Families Need Fathers Scotland has been helping the father during the last 18 months of this court action. National Manager Ian Maxwell commented:

“This Court of Session judgement emphasises the importance of a court taking expert opinion on what is in the best interests of a child, rather than just trying to work out what the child is saying.  Although the term 'parental alienation' is not used in the judgement, the evidence provided by Professor MacKay indicates signs of some of the characteristics of that condition.  Sometimes the courts have to take the weight of 'choosing' one parent at the expense of the other off the shoulders of a young child.

While we welcome the judgment and hope that both parents will now manage to make this contact work, we are extremely concerned that the case has taken so long in court.  Seven years of uncertainty in the life of a nine-year old is intolerable.

The Supreme Court judgement in 2012 on NJDB v JEG commented on the glacial pace of proceedings in another child contact case which had the effect of 'overshadowed the life of this young child, perpetuating and deepening the conflict between his parents'.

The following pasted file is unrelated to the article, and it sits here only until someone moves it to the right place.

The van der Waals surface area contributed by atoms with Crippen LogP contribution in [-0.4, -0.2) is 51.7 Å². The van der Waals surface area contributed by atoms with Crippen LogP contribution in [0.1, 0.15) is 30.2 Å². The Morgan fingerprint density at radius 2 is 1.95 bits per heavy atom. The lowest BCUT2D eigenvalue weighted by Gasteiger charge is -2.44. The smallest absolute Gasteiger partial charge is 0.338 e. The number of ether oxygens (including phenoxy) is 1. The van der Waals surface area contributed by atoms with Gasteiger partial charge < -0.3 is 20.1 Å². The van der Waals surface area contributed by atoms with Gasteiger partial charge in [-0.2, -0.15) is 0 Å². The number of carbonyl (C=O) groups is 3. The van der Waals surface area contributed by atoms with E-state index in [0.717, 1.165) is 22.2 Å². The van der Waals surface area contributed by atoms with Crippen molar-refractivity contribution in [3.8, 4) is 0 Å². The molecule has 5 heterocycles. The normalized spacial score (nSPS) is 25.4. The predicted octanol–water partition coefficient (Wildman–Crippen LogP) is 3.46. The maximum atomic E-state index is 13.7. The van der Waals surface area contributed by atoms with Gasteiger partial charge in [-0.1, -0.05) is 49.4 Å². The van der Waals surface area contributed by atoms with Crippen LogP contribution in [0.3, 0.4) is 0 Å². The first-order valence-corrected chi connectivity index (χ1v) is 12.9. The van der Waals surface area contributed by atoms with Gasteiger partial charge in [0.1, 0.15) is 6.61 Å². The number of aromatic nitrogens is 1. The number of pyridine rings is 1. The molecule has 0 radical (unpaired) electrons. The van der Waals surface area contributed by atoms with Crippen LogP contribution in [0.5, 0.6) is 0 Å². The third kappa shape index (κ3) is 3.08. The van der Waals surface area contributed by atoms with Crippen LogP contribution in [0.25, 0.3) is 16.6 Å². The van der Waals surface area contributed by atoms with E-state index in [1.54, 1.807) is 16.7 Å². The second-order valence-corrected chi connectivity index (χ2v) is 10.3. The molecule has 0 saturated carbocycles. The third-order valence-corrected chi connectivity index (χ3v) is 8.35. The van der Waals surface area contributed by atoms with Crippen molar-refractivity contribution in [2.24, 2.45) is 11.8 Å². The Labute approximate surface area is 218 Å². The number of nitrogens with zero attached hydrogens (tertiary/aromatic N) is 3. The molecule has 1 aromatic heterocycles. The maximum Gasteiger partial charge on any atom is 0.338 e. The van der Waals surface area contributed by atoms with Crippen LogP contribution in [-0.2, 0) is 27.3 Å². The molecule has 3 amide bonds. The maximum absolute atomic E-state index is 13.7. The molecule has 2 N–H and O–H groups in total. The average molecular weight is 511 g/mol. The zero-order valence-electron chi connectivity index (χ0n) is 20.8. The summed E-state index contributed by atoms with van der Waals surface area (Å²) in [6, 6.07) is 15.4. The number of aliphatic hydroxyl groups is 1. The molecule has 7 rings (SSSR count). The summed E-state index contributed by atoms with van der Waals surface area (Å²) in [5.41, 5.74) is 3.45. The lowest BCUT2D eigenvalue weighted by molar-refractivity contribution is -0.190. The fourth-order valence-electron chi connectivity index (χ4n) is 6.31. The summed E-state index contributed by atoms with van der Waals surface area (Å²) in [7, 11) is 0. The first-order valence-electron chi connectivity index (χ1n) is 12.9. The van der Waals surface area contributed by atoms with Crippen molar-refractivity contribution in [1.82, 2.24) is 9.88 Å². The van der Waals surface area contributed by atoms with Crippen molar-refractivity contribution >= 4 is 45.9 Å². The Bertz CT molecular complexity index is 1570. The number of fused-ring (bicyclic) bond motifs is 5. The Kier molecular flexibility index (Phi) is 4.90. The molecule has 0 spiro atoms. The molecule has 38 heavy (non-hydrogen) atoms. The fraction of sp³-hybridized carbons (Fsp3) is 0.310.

Although this case was more firmly managed, at least during its final stages in the Court of Session, and contact is being restored, it shouldn’t have taken nearly so long in court.”

Two recent European Court of Human Rights judgements have ruled that a father’s Article 8 rights have been breached by the excessive length of contact proceedings,  with damages  awarded against Germany and Poland respectively.

FNF Scotland is currently preparing proposals in connection with the promised review of Scottish family law, including imposing timescales for decision-making in such highly conflicted cases, more awareness training for legal professionals on parental alienation and more support for judges in identifying interventions that can assist the whole family move on from entrenched conflicts.